How could a technical-college mascot come to be, but through the tinkering of a mad genius such as scientist Garry Oaks? During WWII, when the fledgling institution was nothing more than a partner to area military, building heavy machinery and aircraft for the war effort, this researcher, who was odd and brilliant and way ahead of his time, had several side projects he tinkered on, often late into the night in the bowels of Building 18, a spiffy new structure at the time.
Today, it’s only a guess whether a gift was left to be found by a later generation, in the philanthropic tradition of the institution, or a lost wager on race cars (a throwback to the '20s, when the land was used as a wooden racetrack) that caused the oddly-marked crate to be tucked away in a dark corner of Building 18. Or perhaps it was just the kind of treasure an absent-minded professor might leave behind as he wandered off into the horizon. No one really knows what became of the brilliant scientist, but sources say that the discovery made, quite accidentally, a priceless legacy that Oaks could not have imagined would impact this college in the future so profoundly.
Actually, the crate, with a stencil of PROJECT C.O.B.W.E.B. on the top, was almost thrown into the junk heap when the building was being cleared out for demolition. A member of the college’s student government rescued it, hauled it away for scrutiny, thinking the ominous rattling and clinking sounds and the heaviness of the box, might be more significant than the cobwebs that shrouded it belied. At a recent meeting of the Associated Student Government Council, the ASG President arrived with a tire iron and, before shocked members, pried off the rusty nails of the old crate. As Council members peered down into the musty-smelling crate, the object they saw, rusty and spider-webby, lying cradled in crumpled newspapers dated 1942, brought forth a collective gasp.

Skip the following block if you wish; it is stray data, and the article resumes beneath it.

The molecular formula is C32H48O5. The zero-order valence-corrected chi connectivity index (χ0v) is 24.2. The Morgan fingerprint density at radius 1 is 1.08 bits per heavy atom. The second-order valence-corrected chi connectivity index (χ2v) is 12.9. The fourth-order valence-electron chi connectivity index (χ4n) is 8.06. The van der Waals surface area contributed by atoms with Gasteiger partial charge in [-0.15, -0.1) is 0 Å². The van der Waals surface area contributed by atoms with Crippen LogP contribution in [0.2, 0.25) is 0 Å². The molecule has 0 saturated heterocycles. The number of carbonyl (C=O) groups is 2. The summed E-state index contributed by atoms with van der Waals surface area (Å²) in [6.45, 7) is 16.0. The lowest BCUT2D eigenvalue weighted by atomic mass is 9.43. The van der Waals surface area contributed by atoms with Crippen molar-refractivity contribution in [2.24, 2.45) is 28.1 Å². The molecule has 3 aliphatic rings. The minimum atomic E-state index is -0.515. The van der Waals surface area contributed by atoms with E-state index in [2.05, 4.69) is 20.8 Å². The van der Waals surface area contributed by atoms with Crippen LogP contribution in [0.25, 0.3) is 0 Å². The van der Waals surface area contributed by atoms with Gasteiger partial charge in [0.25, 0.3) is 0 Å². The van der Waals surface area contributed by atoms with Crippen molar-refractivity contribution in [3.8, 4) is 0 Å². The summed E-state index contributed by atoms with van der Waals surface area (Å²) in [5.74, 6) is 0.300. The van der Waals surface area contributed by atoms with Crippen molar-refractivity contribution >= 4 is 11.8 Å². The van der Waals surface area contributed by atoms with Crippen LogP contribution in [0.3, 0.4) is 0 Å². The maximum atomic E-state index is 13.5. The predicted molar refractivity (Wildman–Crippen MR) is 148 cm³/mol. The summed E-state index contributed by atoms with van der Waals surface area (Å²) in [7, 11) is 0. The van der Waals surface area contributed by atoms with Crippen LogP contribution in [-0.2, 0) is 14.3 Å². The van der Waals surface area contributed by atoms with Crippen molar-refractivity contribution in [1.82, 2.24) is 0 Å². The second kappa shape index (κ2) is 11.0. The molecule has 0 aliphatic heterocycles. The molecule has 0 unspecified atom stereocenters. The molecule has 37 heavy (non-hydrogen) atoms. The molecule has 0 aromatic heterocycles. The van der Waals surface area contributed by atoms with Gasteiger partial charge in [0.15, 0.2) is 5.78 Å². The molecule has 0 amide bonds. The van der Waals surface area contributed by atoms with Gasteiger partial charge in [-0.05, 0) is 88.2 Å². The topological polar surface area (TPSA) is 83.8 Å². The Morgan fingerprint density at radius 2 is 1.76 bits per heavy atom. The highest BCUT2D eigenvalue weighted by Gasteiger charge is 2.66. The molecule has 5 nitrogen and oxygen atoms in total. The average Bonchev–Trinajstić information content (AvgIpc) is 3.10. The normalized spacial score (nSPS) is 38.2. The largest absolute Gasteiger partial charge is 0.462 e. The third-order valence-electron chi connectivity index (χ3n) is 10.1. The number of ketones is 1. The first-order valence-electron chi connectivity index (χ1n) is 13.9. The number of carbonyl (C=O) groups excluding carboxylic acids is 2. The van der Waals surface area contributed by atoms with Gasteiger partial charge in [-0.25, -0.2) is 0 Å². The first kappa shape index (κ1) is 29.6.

ASG members immediately saw the treasure before them as an opportunity to embrace their college’s history as they stared into the crate, face to face with an enigma. Even in this lifeless state, it exhibited considerable charm. It was a collection of rusty parts with its smooth face and antenna askew. Somehow, although it was in need of care, it was cute and cuddly—what kind of genius could make robotics be cuddly?
The notes found lying beside the inert technology shed light on the fact that Oaks had used secret advanced technology to give a personality to this one-of-a-kind piece of delicately tuned machinery. He made it whip-crack smart at picking up new programs, gave it a sense of pride and even style. The secret project’s acronym, C.O.B.W.E.B., remains a mystery. The only order of business at this momentous ASG Council meeting became adopting this icon as a symbol of the college and giving ASG’s pledge to enlist the support of various programs around campus to polish, update and refine him.
And so Simon was discovered. The robot was named after CPTC rebooted him — or, rather, some work was done to launch him into the next stage of his life, as many students do at CPTC. Simon has now transitioned from his mysterious past into the mascot of Clover Park Technical College, a world-class institution of academics and technology.